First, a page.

Size causes cornerbacks to panic and interfere downfield

High-point will be highest on the field

Tape full of leaping grabs

Traits to become more efficient as intermediate route-runner

Could become very good blocker with more play strength


Hasn't learned to counter press jabs with his hands

Allows press corners to grind on him

Stride length limits burst out of the top of his route

Needs to finish his in-breaking routes

Below-average downfield adjustments

Cornerbacks are allowed to crowd his chest

Needs more aggressiveness and play strength

Catch focus runs hot and cold

Limited yardage after the catch on levels 1 and 2.




Notre Dame’s Miles Boykin had one of was one of the biggest risers from the NFL Scouting Combine. At nearly 6’4, 220 pounds with elite level athleticism (4.42s 40 yard dash, 43.5 inch vertical jump, 140 inch broad jump, and 6.73s three-cone drill), he has more potential than I initially saw on film.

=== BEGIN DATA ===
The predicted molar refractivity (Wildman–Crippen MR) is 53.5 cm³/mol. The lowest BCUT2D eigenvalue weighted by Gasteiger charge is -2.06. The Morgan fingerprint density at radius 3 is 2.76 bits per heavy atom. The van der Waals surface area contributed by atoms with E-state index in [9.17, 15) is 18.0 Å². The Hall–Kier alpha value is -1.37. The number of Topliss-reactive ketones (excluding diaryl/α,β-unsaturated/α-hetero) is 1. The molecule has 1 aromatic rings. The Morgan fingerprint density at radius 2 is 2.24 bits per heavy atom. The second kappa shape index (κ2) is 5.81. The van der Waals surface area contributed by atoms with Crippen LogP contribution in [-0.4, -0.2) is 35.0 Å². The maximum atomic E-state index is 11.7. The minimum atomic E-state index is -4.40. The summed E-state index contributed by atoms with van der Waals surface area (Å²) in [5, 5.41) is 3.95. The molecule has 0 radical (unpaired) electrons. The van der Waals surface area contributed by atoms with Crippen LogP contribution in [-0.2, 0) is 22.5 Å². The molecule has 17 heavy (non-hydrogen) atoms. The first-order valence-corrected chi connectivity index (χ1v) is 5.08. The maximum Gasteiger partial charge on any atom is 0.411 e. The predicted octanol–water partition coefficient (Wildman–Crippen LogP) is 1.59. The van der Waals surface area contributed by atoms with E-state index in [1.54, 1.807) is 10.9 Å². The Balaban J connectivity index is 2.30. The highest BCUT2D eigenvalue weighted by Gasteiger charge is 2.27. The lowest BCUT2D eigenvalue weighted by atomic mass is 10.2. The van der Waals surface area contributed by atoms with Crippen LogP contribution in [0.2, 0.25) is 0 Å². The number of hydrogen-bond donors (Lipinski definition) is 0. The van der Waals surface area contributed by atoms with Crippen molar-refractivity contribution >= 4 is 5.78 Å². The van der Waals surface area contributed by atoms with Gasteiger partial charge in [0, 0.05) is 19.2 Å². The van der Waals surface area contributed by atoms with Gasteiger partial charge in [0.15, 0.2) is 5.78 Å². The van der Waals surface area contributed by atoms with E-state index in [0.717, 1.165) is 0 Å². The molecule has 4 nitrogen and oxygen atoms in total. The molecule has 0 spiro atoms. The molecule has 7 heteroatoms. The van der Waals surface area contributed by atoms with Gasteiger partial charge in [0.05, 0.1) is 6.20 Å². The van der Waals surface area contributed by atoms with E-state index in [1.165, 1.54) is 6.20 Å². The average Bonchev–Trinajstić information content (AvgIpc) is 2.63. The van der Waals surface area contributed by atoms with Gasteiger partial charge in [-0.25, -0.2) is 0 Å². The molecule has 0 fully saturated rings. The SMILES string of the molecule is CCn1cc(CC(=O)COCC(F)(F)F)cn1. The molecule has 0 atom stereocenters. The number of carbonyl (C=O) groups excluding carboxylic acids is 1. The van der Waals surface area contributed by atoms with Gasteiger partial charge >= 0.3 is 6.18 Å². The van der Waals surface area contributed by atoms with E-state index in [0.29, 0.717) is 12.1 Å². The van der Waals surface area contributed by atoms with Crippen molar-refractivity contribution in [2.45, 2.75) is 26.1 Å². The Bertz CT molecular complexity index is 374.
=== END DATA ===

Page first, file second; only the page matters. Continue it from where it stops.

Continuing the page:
Operating along the boundary with strong hands and possession traits, NFL teams will see a developmental prospect. If they can harness his athleticism, Boykin has the potential of a pro bowl receiver that could be selected in the middle rounds.








Hands - Has the requisite hand strength and catch technique to make acrobatic and contested catches away from his frame. Can attack the football above the rim and from odd angles away from his frame. Guilty of some poor catch technique across the middle of the field but hand strength again helps him here.


Route Running - Developing. Is urgent and effortful in his route stem, but doesn't do well to set up the corner when working his releases and regularly fights through more contact than is necessary or wanted. Too willing to give up the red line on vertical releases and gets worked into the sideline, limiting his throwing window. Ability to snap hips through breaks and get flat to the line of scrimmage on outs particularly impresses -- fluidity through hard redirects creates promise for improved route-running.